Somewhere between 1982 and December 1986, DCCA became DC Releases. The size and page count stayed the same, but the design and production values were slicked up, even if the paper remained the same standard 20-pound Bond. Another name change came between March 1988 and July 1991, which is the next issue I have, by which time it had been redubbed DC Coming Comics and had graduated to slick paper and twelves 8.5″ x 11″ pages of news, previews of covers and art and detailed synopsis of every issue shipping.

But there’s some overlap between those slick issues of DC Coming Comics and the the next version of DC Direct Currents, the first issue of which was dated July 1988. I believe–I could be wrong–that Coming Comics was intended for shop owners, while Direct Currents was aimed at the consumer.

Direct Currents was considerably slicker than any of its predecessors. It was printed comic book size, on slick (Mando) paper, and was in full color, and it was the first one to have a dedicated designer putting it together (shout out to Julia Sabbagh!). In addition to news stories and listings of the month’s comics, DCDC also ran cartoons and more up close and personal material about the creators, including a monthly interview with a creator in the news; for that first issue, I interviewed David Mazzucchelli and Richmond Lewis about their work on Batman: Year One. In the years that followed, I did over forty such interviews. And, at some point, DCDC became a “flip book,” with one side dedicated to the DCU and the other to Vertigo and other imprints, like Paradox Press.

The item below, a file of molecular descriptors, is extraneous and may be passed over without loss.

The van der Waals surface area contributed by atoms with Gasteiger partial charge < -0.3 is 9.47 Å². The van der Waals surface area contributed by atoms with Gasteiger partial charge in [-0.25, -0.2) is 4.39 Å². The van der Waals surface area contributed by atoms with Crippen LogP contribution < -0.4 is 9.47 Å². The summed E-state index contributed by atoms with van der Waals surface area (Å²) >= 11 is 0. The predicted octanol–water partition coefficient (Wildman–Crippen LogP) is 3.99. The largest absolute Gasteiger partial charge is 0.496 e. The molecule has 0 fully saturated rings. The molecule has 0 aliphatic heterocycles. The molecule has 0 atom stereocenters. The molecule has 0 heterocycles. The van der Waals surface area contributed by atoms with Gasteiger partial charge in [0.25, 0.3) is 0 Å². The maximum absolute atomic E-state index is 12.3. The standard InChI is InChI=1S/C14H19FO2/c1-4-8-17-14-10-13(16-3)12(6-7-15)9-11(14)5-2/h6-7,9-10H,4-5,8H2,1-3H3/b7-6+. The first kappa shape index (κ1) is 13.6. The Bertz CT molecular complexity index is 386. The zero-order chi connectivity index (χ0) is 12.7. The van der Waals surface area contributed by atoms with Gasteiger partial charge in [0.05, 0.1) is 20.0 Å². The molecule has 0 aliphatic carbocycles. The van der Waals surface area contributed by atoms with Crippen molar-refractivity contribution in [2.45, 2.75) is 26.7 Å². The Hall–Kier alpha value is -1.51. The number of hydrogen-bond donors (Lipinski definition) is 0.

I was on DCDC for its entire 84-issue run (March 1995), and then in December 2001, I began what would be a fifteen issue run on DC Direct (lasting until Match 2003), another comic book size, color promotional pamphlet, this one dedicated to the DC Direct line of statues and toys. I was at that time an editor in DC’s Licensed Publishing department and had been writing much of the packaging and house ad copy for DC Direct product for a while.